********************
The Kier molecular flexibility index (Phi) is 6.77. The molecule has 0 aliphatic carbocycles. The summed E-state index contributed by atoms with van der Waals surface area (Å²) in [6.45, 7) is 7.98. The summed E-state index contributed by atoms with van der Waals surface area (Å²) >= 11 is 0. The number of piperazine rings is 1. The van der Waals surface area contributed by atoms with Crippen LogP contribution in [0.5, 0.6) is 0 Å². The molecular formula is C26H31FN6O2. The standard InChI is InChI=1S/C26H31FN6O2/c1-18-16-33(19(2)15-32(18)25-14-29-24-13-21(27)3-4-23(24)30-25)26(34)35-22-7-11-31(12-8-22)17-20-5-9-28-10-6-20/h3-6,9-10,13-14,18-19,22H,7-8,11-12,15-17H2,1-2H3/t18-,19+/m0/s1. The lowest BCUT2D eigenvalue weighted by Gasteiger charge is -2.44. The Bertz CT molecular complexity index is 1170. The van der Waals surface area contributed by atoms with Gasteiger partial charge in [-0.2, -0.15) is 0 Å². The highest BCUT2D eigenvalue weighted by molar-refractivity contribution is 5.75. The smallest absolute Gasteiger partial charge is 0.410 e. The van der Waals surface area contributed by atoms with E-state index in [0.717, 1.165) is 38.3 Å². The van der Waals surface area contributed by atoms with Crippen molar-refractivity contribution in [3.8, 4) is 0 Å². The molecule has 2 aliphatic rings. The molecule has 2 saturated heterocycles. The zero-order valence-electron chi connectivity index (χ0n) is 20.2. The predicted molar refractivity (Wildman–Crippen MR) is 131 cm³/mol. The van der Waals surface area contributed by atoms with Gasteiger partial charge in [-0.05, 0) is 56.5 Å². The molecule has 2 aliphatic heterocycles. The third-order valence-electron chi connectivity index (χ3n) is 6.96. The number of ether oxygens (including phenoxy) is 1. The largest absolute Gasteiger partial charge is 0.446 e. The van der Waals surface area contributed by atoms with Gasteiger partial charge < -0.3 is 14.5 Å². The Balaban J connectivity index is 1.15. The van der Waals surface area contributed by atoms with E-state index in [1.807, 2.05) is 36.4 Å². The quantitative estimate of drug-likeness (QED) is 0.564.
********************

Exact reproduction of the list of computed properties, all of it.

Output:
The Kier molecular flexibility index (Phi) is 6.77. The molecule has 0 aliphatic carbocycles. The summed E-state index contributed by atoms with van der Waals surface area (Å²) in [6.45, 7) is 7.98. The summed E-state index contributed by atoms with van der Waals surface area (Å²) >= 11 is 0. The number of piperazine rings is 1. The van der Waals surface area contributed by atoms with Crippen LogP contribution in [0.5, 0.6) is 0 Å². The molecular formula is C26H31FN6O2. The standard InChI is InChI=1S/C26H31FN6O2/c1-18-16-33(19(2)15-32(18)25-14-29-24-13-21(27)3-4-23(24)30-25)26(34)35-22-7-11-31(12-8-22)17-20-5-9-28-10-6-20/h3-6,9-10,13-14,18-19,22H,7-8,11-12,15-17H2,1-2H3/t18-,19+/m0/s1. The lowest BCUT2D eigenvalue weighted by Gasteiger charge is -2.44. The Bertz CT molecular complexity index is 1170. The van der Waals surface area contributed by atoms with Gasteiger partial charge in [-0.2, -0.15) is 0 Å². The highest BCUT2D eigenvalue weighted by molar-refractivity contribution is 5.75. The smallest absolute Gasteiger partial charge is 0.410 e. The van der Waals surface area contributed by atoms with E-state index in [0.717, 1.165) is 38.3 Å². The van der Waals surface area contributed by atoms with Crippen molar-refractivity contribution in [3.8, 4) is 0 Å². The molecule has 2 aliphatic rings. The molecule has 2 saturated heterocycles. The zero-order valence-electron chi connectivity index (χ0n) is 20.2. The predicted molar refractivity (Wildman–Crippen MR) is 131 cm³/mol. The van der Waals surface area contributed by atoms with Gasteiger partial charge in [-0.05, 0) is 56.5 Å². The molecule has 2 aliphatic heterocycles. The third-order valence-electron chi connectivity index (χ3n) is 6.96. The number of ether oxygens (including phenoxy) is 1. The largest absolute Gasteiger partial charge is 0.446 e. The van der Waals surface area contributed by atoms with Gasteiger partial charge < -0.3 is 14.5 Å². The Balaban J connectivity index is 1.15. The van der Waals surface area contributed by atoms with E-state index in [1.807, 2.05) is 36.4 Å². The quantitative estimate of drug-likeness (QED) is 0.564.